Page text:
so here’s a fine thing – thee good commandante Jay Christian and girlwoman Kellie Lynch collectively comprise the straw gods, performance troupe based in Portland, Oregon. I’ve collaborated with Jay before as writer/illustrator, and in particular on a series of short scribblings I produced in response to his On the Night Sea images.
image by jay christian
recently (dec 2008), the straw gods took these pieces of text and adapted them for performance in the Northwest Film Forum’s Left Field Revival performance event. filthy stripper bird gods. little souls in the afterlife. trouble. trouble.
Serious Theatre’s show was… Awesome. Director Barb Barnett took David Finnigan’s po-mo dystopia by its fractured, multi-voiced horns to create a live radio play that ticked all the boxes of compelling, original theatre. Five actors (Lloyd Allison-Young, Hannah Cormick, Raoul Craemer, Chris Lloyd and Virginia Savage) stood essentially still for 90 minutes as, through their different voices, they played out the story of seventeen year old Mack Finch, trying to take his driving test in a post-apocalyptic Canberra. Behind them, Gillian Schwab’s set sketched the broken bones of Canberra, a world dominated by steam and decay and monstrous things. Oceans all boiled into sky is what we hope for in theatre: every move, every change of the eerie light, every sound effect, every decision made by Barnett and her talented cast, contributed to the creation of a new world.
lloyd allison-young takes a small po-mo dystopia by its fractured, multi-voiced horns. image by ‘pling.
lantern-bearer, machine-shaman and whingy little shit: the best the human race has to offer. photo by ‘pling.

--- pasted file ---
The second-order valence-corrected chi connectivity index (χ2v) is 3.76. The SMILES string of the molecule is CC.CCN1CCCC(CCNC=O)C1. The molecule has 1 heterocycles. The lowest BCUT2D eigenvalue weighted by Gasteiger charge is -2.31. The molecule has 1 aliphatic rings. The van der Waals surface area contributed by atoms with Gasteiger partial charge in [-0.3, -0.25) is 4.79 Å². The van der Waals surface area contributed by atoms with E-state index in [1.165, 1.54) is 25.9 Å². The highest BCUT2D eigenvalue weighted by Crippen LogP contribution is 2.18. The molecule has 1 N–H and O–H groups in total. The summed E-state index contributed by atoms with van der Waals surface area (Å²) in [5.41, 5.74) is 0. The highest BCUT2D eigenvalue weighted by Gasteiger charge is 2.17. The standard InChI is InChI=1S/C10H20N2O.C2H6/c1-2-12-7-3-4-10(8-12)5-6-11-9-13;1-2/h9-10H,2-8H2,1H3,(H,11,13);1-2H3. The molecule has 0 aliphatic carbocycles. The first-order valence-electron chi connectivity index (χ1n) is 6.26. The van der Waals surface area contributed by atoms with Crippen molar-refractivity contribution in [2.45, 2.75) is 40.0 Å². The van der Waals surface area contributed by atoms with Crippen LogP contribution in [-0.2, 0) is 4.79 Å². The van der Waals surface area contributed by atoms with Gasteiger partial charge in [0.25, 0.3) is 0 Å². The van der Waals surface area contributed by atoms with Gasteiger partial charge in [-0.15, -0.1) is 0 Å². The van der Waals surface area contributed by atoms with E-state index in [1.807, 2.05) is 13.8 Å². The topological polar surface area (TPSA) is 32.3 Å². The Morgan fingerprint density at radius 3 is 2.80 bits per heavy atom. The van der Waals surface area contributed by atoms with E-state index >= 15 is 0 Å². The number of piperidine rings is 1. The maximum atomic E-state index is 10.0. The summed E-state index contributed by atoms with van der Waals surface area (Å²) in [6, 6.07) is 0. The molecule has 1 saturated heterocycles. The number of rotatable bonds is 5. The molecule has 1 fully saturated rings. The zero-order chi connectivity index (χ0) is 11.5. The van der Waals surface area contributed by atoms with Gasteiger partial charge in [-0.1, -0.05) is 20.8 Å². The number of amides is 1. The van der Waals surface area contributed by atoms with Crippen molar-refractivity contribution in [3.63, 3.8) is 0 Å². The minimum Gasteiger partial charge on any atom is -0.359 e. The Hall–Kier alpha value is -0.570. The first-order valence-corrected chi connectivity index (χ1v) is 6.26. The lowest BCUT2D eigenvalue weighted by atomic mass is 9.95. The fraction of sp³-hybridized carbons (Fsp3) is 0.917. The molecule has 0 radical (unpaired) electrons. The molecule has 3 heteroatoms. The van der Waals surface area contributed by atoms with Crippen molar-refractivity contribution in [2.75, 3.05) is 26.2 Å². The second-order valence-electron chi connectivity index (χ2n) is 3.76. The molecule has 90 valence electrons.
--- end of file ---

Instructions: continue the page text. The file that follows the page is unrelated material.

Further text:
thank you ‘pling! it transpires that there are many amazing photographs of Oceans all boiled into sky, many of them featuring the extraordinarily attractive cast of Oceans all boiled into sky. Some photos also provide a glimpse of Gillian Schwab’s eerily beautiful cancerra-scape, not to mention her fucking brilliant pen and paper character sketches.
the board-game girl and honest jon, courtesy of ms gillian schwab.
So that’s all up on the site now, along with five reviews: Australian Stage Online, two from Culturazi (thanks dudes), Joe Woodward from CityNews, and my personal favourite: SCI-FI MISFIRES from Alanna Maclean at the Canberra Times. dig on that!
last, just for the sake of completeness, I posted up barb’s director’s notes, the production credits for the show, and I’ve uploaded the production draft of the script to this website if anyone wants it. what am I saying here? IF ANYONE WANTS OCEANS ALL BOILED INTO SKY, YOU CAN HAVE IT. IT IS YOURS.
downloadable in MS-Word format. and you should give me an email if you happen to download it and read it and like it, because that will make me so surprised-happy that I will spasm madly and if I am eating at the time I may choke and die.
anyway, all this gear is up on the oceans all boiled into sky webpage, which you can reach most easily by clicking on the hyperlink earlier in the sentence.
Serious Theatre has presented an innovative work that integrates all aspects of text, sound, multi-media and human sculpture into a series of pictures for the audience’s imagination.
Writer David Finnigan says he was ‘creating obstacles and hazards to make the director and cast’s job as hard as possible’ and writing ‘semi-unstageable battles’.